The following review of Double Exposure appeared in Julie’s bookshelf, a feature of the Nov. 2014 (Vol. 14, No. 11) issue of Reviewer’s Bookwatch, a publication of Midwest Book Review.

Double Exposure
Bridget Birdsall
Sky Pony Press
307 West 36th Street, 11th Floor
New York, NY 10018
9781629146065 $16.95


Fifteen-year-old Alyx Atlas was raised as a boy, yet she knows something others don’t. She’s a girl. And after her dad dies, it becomes painfully obvious that she must prove it now – to herself and to the world. Born with ambiguous genitalia, Alyx has always felt a little different. But it’s after she sustains a terrible beating behind a 7-Eleven that she and her mother pack up their belongings and move from California to Milwaukee, Wisconsin, to start a new life – and Alyx begins over again, this time as a girl. Alyx quickly makes new friends, earns a spot on the girls’ varsity basketball team, and for the first time in her life feels like she fits in. That is, until her prowess on the court proves too much for the jealous, hotheaded Pepper Pitmani, who sets out to uncover Alyx’s secret. A dangerous game of Truth or Dare exposes Alyx’s difference and will disqualify her entire basketball team from competing in the state championships unless Alyx can prove, once and for all, that she is a girl. But will Alyx find the courage to stand up for the truth of her personhood, or will she do what she’s always done – run away? Whatever she decides, she knows there’s much more at stake than a championship win.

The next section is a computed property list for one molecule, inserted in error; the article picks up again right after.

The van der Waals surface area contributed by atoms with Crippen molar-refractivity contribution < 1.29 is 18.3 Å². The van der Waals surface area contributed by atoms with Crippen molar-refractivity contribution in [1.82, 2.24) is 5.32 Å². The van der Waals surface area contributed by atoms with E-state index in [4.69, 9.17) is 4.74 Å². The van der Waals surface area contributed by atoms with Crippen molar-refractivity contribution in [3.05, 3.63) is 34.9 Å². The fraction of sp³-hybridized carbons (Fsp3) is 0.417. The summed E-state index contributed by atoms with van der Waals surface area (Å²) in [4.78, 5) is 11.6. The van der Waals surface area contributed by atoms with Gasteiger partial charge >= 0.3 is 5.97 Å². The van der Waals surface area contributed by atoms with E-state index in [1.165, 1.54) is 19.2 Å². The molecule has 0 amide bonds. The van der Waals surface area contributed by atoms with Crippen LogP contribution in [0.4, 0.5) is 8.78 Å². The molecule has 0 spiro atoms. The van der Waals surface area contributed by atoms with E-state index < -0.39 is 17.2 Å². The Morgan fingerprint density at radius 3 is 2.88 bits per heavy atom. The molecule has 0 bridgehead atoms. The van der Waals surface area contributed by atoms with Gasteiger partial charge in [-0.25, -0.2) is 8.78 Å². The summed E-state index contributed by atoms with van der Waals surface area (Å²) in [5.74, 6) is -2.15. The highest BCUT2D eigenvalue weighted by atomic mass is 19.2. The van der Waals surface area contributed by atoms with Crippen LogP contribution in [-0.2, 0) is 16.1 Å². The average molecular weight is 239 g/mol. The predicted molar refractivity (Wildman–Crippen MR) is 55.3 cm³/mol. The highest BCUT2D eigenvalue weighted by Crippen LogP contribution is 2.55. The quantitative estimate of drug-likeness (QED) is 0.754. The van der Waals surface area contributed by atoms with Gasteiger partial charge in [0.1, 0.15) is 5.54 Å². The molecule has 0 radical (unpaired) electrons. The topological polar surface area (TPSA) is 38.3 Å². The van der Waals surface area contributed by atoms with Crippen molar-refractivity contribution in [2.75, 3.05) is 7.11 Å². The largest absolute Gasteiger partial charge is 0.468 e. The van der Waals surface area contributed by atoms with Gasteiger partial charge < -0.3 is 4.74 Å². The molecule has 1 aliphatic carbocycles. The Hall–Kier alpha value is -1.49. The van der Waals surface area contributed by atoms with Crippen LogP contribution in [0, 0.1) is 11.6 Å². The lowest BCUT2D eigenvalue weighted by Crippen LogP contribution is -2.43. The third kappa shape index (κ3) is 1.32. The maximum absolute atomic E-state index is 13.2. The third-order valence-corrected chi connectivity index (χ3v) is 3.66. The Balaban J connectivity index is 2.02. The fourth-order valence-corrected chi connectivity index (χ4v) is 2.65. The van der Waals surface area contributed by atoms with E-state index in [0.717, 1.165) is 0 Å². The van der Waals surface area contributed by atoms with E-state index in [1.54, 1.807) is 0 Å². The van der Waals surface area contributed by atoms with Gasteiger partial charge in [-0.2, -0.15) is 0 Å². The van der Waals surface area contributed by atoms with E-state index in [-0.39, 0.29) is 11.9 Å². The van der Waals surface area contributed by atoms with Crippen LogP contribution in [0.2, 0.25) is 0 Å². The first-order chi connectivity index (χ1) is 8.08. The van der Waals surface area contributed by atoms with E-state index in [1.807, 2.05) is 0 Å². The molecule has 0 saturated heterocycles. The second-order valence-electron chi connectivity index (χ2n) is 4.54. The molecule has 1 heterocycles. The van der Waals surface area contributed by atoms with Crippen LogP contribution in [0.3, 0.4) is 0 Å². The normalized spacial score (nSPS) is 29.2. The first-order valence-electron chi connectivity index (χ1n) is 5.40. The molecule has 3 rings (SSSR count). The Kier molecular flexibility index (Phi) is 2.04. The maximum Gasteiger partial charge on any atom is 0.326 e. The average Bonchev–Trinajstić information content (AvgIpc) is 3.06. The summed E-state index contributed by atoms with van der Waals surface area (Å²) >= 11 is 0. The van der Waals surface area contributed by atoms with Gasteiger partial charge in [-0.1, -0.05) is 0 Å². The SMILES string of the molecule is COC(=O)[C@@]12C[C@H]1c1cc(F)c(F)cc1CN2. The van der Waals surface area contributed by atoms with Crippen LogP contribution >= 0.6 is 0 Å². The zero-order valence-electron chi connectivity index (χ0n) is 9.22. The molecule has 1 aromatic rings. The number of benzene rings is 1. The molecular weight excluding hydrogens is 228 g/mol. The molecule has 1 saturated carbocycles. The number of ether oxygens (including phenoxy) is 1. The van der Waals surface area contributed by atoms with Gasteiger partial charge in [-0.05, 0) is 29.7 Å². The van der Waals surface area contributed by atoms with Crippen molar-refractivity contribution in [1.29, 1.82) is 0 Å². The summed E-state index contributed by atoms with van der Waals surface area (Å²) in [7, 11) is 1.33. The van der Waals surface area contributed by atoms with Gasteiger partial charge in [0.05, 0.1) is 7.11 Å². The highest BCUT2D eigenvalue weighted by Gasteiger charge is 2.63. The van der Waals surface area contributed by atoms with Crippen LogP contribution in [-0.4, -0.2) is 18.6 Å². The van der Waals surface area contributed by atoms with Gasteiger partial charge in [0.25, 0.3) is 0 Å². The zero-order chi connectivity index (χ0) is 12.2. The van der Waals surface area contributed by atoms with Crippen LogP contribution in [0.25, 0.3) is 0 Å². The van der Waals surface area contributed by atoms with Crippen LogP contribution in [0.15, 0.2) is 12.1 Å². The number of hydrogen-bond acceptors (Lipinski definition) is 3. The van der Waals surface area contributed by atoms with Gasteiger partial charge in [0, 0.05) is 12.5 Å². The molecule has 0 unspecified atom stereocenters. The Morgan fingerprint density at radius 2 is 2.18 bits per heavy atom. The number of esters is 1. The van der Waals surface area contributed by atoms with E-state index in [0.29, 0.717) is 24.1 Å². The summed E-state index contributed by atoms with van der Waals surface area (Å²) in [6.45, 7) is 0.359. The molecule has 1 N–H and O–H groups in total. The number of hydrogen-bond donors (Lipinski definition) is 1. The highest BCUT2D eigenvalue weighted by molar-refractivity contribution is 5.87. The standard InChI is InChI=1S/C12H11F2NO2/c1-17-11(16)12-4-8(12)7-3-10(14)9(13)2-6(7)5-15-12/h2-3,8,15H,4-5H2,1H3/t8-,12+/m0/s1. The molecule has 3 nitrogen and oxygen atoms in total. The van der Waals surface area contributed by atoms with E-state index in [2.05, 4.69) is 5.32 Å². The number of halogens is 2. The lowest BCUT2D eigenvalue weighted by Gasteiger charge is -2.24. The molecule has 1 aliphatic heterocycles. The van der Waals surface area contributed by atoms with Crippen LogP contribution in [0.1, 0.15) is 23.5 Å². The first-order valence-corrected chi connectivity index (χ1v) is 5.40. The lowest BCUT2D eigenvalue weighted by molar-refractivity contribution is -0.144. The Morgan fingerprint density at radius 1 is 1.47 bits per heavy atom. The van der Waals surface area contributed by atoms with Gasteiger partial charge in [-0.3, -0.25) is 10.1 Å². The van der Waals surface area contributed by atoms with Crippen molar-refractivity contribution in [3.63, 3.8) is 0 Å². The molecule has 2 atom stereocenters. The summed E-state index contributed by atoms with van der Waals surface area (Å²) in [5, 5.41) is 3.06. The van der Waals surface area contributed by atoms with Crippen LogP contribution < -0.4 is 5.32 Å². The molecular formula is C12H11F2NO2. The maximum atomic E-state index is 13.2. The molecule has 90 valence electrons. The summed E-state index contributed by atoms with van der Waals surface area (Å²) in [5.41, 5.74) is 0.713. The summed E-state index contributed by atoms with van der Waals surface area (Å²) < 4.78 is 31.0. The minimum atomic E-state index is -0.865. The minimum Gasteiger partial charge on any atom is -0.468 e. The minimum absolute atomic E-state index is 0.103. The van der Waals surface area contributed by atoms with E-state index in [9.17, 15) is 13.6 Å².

In Double Exposure, author Bridget Birdsall demonstrates a remarkable talent for original storytelling in her debut novel about a young girl overcoming adolescent insecurities and gender identification issues. As thoughtful and thought-provoking as it is solidly entertaining from beginning to end, Double Exposure is very highly recommended for highschool and community library YA contemporary fiction collections and the personal reading lists for teenage readers.

Midwest Review February 2015:

Written for readers age twelve to adult, Double Exposure is an original novel about gender and identity. Fifteen-year-old Alyx was born intersexual – a human whose chromosomes and physical characteristics do not conform to a distinct male or female classification. Alyx’s parents chose to raise him as a son at first, but he was a little too different from the other boys, and the friction with his peers culminated in a brutal beating behind a 7-Eleven. Fearful for their child’s safety, Alyx’s parents moved from California to Wisconsin to give Alyx a fresh start as a girl. Alyx makes new friends, and earns a spot on the varsity girl’s basketball team, and starts to feel secure in herself – until a jealous classmate discovers Alyx’s secret, exposing it in a game of Truth or Dare. Alyx is disqualified from the team; can she prove that she is female and earn the right to keep playing? Will she be able to make a stand on who she really is, or run away from her problems (physically or metaphorically)? A thoughtful, serious-minded novel about complex social issues and coming of age, Double Exposure is highly recommended.